It's a good long while since Shirley and I went to a live concert together but last night we did just that. Venue - Sheffield's marvellous City Hall. Artist - Yorkshire's own Kate Rusby with her talented little band and brass section. She was born in Sheffield so for her a concert here is very much like coming home. With tickets priced at £22.50, there were very few empty seats.
The show had a decidedly Christmassy flavour with Kate having specially resurrected some of the "Sheffield carols" that were stifled by churches in Victorian times for they were thought to be too raucous, lively and insufficiently dull for mid-nineteenth century congregations.. Instead they are now usually only sung in a few pubs to the north and north west of the city - in Dungworth, Grenoside, High Bradfield and the like.
Of all the carols she included in her split two hour long set, only "O Little Town of Bethlehem" retained its traditional tune.
Back in June, Kate married her guitarist, Damien O'Kane from Northern Ireland. They had already produced a little daughter together. She allowed Damien his special time in the spotlight so that he could give us a reworked version of the traditional Irish folk song, "Summer Hill". Damien has a deep, rich way of singing and is so comfortable with his guitar. I would like to have heard more from him but the audience had come to see his wife.
Kate Rusby herself has a lovely, distinctive singing voice. Between the songs, she establishes an intimate self-deprecating rapport with her audience, She smiles a lot and in spite of her years at the forefront of English folk music, she comes across as being someone who still can't believe where she is - on a stage with hundreds of people looking at her.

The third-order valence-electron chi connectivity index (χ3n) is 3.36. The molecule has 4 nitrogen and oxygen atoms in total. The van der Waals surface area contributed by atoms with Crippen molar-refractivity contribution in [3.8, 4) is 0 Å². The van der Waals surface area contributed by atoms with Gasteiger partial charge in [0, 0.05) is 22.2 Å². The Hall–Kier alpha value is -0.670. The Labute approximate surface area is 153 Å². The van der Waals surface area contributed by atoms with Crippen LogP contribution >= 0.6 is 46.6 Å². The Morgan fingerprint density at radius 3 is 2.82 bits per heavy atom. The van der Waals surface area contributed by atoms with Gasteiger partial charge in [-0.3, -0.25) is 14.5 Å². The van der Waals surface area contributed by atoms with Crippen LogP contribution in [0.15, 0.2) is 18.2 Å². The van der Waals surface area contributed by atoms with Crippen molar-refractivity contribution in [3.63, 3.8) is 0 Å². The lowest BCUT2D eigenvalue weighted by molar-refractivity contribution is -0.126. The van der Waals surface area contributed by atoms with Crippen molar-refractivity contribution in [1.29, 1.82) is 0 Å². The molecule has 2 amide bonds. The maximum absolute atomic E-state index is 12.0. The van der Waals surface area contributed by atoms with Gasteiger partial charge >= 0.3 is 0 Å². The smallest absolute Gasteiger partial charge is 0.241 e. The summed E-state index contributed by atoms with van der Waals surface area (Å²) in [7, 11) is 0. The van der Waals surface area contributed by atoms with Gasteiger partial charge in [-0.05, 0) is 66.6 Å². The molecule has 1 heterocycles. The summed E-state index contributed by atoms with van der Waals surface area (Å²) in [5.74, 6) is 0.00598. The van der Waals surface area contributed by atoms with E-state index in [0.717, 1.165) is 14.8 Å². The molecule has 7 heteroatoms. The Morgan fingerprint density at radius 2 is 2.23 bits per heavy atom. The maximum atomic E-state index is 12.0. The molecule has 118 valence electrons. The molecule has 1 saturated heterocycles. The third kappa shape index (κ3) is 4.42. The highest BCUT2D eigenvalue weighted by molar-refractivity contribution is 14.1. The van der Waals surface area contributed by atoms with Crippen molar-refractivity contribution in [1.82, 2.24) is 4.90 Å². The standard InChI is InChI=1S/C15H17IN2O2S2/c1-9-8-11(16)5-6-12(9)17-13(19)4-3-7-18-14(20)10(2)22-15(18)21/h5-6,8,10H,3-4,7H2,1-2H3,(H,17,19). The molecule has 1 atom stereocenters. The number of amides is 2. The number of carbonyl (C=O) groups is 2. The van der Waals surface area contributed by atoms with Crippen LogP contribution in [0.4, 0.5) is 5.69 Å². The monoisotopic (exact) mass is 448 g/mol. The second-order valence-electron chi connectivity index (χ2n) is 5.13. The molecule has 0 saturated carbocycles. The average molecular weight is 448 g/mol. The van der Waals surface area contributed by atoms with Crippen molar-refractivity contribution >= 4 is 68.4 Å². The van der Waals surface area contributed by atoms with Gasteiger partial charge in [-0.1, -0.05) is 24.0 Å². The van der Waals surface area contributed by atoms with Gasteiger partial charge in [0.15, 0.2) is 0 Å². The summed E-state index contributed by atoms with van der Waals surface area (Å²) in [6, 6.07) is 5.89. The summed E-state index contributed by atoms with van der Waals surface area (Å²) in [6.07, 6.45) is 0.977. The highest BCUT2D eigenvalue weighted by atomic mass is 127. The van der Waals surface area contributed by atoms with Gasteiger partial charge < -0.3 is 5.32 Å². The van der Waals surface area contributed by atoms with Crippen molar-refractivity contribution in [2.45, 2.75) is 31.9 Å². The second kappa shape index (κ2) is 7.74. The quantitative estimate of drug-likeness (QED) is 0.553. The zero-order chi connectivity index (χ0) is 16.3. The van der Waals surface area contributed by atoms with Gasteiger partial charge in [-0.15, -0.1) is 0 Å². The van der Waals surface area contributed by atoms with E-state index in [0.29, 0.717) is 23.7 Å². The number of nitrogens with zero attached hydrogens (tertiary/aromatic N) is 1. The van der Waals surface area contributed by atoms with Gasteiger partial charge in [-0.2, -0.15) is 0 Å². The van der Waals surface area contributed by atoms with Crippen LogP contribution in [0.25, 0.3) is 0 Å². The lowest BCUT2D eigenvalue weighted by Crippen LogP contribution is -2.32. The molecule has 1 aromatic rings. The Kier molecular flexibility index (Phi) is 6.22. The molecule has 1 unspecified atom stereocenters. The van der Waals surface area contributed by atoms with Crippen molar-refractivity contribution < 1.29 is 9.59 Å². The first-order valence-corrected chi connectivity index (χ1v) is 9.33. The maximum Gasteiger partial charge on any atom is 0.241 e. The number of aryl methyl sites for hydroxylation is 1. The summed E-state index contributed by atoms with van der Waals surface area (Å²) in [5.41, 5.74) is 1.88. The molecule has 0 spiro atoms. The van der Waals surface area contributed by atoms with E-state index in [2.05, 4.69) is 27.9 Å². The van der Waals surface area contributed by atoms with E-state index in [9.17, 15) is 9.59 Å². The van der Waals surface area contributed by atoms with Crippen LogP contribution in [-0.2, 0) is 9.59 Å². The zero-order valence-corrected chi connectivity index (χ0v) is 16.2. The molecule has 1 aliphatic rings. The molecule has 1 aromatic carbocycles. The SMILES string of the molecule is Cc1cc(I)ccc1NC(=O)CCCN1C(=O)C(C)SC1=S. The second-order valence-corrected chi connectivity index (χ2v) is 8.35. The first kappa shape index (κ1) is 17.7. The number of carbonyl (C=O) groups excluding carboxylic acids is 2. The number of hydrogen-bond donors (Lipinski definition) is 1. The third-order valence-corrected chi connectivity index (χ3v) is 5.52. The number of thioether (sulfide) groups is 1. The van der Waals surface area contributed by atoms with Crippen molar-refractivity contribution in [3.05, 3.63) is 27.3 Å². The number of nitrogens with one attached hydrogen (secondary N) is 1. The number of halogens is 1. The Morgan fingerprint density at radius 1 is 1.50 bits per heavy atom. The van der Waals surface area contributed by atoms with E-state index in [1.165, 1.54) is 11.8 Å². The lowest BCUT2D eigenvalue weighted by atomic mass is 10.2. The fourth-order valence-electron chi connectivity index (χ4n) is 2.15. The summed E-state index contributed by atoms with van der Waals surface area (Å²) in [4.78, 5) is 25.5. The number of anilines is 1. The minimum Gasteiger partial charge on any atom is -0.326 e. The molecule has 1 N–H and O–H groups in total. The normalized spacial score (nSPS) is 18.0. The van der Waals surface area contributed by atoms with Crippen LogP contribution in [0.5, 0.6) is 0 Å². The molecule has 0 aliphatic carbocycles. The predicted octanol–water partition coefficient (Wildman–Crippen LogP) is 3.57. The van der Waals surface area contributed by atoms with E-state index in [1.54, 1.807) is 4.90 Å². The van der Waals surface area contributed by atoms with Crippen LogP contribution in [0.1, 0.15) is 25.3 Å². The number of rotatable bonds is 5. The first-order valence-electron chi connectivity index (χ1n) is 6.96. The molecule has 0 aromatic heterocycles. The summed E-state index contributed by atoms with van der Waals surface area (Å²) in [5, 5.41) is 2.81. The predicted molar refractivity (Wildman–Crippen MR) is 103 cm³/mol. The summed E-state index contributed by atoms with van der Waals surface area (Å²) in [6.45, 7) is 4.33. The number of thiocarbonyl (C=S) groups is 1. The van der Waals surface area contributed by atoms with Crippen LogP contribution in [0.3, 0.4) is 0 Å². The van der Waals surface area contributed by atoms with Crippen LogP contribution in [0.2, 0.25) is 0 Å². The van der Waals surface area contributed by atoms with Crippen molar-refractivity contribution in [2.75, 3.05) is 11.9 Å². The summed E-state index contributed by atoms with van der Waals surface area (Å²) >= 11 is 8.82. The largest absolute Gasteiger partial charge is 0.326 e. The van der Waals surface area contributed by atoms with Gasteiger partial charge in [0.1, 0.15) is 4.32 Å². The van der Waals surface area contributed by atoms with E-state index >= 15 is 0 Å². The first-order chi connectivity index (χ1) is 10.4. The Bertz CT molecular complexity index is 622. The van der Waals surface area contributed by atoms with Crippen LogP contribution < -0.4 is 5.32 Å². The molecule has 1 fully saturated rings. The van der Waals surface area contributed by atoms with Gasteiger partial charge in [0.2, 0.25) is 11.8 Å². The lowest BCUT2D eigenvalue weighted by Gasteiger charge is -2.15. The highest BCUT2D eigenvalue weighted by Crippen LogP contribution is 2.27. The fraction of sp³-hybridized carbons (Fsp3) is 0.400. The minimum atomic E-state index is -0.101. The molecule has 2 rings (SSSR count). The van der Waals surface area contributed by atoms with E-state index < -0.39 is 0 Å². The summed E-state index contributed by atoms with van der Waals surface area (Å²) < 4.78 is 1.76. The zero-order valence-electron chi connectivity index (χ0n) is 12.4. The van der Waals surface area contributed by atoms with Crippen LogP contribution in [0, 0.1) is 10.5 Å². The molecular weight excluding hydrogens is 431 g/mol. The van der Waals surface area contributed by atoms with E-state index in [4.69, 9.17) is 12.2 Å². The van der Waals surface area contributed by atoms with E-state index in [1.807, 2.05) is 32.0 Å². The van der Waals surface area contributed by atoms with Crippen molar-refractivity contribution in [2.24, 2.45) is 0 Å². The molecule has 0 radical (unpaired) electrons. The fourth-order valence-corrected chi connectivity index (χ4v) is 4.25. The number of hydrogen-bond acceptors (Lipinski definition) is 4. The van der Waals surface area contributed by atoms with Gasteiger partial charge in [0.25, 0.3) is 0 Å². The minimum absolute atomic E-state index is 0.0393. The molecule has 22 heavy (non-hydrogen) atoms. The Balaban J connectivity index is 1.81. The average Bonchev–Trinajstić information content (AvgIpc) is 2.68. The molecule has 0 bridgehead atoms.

I would like to say that it was a brilliant concert but to tell you the truth, I came away feeling a little disappointed. The music generally had no "guts". It was all too pretty and in terms of musicianship - far too perfect. There were too many Christmas songs for my liking. I wanted to hear songs that were not simply easy on the ear but songs that would make me laugh, bring tears to my eyes or cause me to consider particular aspects of my own life. I just didn't get that sense of "connection" amid all the niceness and the pleasant banter between the various planned items on the playlist. I'd love to hear her reworking songs by Sandy Denny or Judy Collins.
I suppose it depends on what you want from music. I'm afraid I need a bit more than Kate Rusby provided but for some of you out in Blogland she might be just your cup of Yorkshire tea!
Kate Rusby with her husband, Damien O'Kane